Book Review: Tanenhaus, D. S. (2004). Juvenile Justice in the Making. New York: Oxford University Press. pp. 231

AuthorIdo Weijers
Date01 March 2008
Published date01 March 2008
Subject MatterArticles
working conditions, products, and environment damage that leads to the predictable deaths
of thousands. These are labeled as murder. That proposition would fly in the face of cen-
turies of Western law.
The underlying implications of each chapter and the associated arguments are that certain
forces in American society benefit from myth perpetuation, and some of those forces are
us. It is in our interests as professors in the field not to challenge these myths. That seems
to be a bit of a leap for me. In the sciences, those who challenge the existing paradigm are
thought to be, generally speaking, explorers. This is “normal science” as Kuhn argued some
time ago. Another critique that seems at least fair is the failure in most, not all, chapters to at
least throw out alternative policy approaches. Some chapters could benefit from additional
references (e.g., recent Keppel articles on serial killers). Finally, some chapters are in conflict.
It cannot be true that there is no monolithic police culture (chapter 10) and that the real
function of police is to control minorities (chapter 9).
This text would work in undergraduate classes, or possibly in an introductory master’s
course, but it would need some balancing in both realms. The writing is very crisp, for the
most part, and I think accessible to most of our students.
Gregory D. Russell
Arkansas State University
Tanenhaus, D. S. (2004). Juvenile Justice in the Making. New York:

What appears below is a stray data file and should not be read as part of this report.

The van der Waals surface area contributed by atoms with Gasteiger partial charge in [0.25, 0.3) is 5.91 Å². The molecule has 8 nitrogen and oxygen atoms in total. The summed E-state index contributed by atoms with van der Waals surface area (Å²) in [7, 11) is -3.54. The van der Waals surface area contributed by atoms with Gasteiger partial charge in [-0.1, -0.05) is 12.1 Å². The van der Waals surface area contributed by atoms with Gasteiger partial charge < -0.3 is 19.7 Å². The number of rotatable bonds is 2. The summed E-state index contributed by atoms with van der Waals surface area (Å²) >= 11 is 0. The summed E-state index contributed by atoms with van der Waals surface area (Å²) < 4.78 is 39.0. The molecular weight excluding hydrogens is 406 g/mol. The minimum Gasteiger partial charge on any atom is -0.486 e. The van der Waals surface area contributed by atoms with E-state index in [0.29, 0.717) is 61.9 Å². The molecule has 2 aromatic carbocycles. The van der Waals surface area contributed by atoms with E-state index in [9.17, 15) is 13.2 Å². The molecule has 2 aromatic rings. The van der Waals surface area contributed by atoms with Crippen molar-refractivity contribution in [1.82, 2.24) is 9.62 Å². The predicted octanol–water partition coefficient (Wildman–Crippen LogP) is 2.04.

Oxford University Press. pp. 231.
DOI: 10.1177/0734016808314525
In Juvenile Justice in the Making, the legal historian, David Tanenhaus, gives a fascinating
description over six chapters of the origins and development of the first juvenile court in
Cook County, Illinois, a century ago. The author, an associate professor of history and the
James E. Roger professor of history and law at the William S. Boyd School of Law of the
University of Nevada, Las Vegas, drew attention to himself with his fine historical contribution
to The Changing Borders of Juvenile Justice, edited by Fagan and Zimring (2000), and as
author and coeditor of the comprehensive reference work, A Century of Juvenile Justice
(2002). For this study, he managed to lay his hands on a large number of files from the first
few decades of Cook County’s juvenile court. Source material like this is a goldmine for
the historian, of course, provided he does not get lost in detail. Tanenhaus has a good nose
for the interesting points though, and he has a clear style of writing and is a gripping nar-
rator. From this unique material, Tanenhaus has managed to serve up to the reader a lively
picture of the vicissitudes associated with the development of this court.
He surprises the reader, or at least the European reader, with a well documented account
of the activities of the court surrounding the granting of what were known as “mothers pen-
sions” under the Funds to Parents Act of 1911, illustrating the fact that the juvenile court was
largely seen as a social welfare institution. For a European perspective, it is interesting to see
that, both in its establishment and activities, this juvenile court was definitely seen as having
a role to play in strengthening families in bringing up children. The Funds to Parents Act gave
108 Criminal Justice Review

To continue reading

Request your trial

VLEX uses login cookies to provide you with a better browsing experience. If you click on 'Accept' or continue browsing this site we consider that you accept our cookie policy. ACCEPT